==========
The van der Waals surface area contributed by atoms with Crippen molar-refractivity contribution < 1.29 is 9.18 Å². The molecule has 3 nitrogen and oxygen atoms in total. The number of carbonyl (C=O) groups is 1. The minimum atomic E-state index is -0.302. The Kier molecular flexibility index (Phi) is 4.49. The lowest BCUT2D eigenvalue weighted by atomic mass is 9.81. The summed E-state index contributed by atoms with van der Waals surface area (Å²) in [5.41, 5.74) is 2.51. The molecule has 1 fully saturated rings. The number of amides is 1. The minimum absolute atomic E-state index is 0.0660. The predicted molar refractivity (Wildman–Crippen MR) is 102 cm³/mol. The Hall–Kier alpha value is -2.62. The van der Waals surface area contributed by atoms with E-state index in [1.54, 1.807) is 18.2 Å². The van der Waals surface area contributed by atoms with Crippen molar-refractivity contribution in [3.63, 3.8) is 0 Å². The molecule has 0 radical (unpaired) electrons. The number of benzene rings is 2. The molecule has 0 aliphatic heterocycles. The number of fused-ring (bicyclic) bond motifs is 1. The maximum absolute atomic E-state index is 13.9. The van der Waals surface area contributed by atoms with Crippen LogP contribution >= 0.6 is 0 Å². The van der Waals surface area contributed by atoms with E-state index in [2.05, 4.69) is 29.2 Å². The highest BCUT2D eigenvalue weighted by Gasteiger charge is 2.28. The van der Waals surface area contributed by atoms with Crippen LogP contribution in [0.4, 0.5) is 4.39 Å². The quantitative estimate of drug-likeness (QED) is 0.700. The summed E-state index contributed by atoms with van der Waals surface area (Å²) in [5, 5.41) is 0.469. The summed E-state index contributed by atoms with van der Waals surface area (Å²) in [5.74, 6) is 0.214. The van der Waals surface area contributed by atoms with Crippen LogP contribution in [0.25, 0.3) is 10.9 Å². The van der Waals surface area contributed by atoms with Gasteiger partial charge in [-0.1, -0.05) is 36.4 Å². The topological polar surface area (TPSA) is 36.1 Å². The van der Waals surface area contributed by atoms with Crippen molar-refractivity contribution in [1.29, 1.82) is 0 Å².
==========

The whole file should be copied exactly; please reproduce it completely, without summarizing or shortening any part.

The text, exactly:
The van der Waals surface area contributed by atoms with Crippen molar-refractivity contribution < 1.29 is 9.18 Å². The molecule has 3 nitrogen and oxygen atoms in total. The number of carbonyl (C=O) groups is 1. The minimum atomic E-state index is -0.302. The Kier molecular flexibility index (Phi) is 4.49. The lowest BCUT2D eigenvalue weighted by atomic mass is 9.81. The summed E-state index contributed by atoms with van der Waals surface area (Å²) in [5.41, 5.74) is 2.51. The molecule has 1 fully saturated rings. The number of amides is 1. The minimum absolute atomic E-state index is 0.0660. The predicted molar refractivity (Wildman–Crippen MR) is 102 cm³/mol. The Hall–Kier alpha value is -2.62. The van der Waals surface area contributed by atoms with E-state index in [1.54, 1.807) is 18.2 Å². The van der Waals surface area contributed by atoms with Crippen molar-refractivity contribution in [3.63, 3.8) is 0 Å². The molecule has 0 radical (unpaired) electrons. The number of benzene rings is 2. The molecule has 0 aliphatic heterocycles. The number of fused-ring (bicyclic) bond motifs is 1. The maximum absolute atomic E-state index is 13.9. The van der Waals surface area contributed by atoms with Crippen LogP contribution >= 0.6 is 0 Å². The van der Waals surface area contributed by atoms with E-state index in [2.05, 4.69) is 29.2 Å². The highest BCUT2D eigenvalue weighted by Gasteiger charge is 2.28. The van der Waals surface area contributed by atoms with Crippen LogP contribution in [0.4, 0.5) is 4.39 Å². The quantitative estimate of drug-likeness (QED) is 0.700. The summed E-state index contributed by atoms with van der Waals surface area (Å²) in [5, 5.41) is 0.469. The summed E-state index contributed by atoms with van der Waals surface area (Å²) in [5.74, 6) is 0.214. The van der Waals surface area contributed by atoms with Crippen LogP contribution in [0.25, 0.3) is 10.9 Å². The van der Waals surface area contributed by atoms with Gasteiger partial charge in [-0.1, -0.05) is 36.4 Å². The topological polar surface area (TPSA) is 36.1 Å². The van der Waals surface area contributed by atoms with Crippen molar-refractivity contribution in [1.29, 1.82) is 0 Å².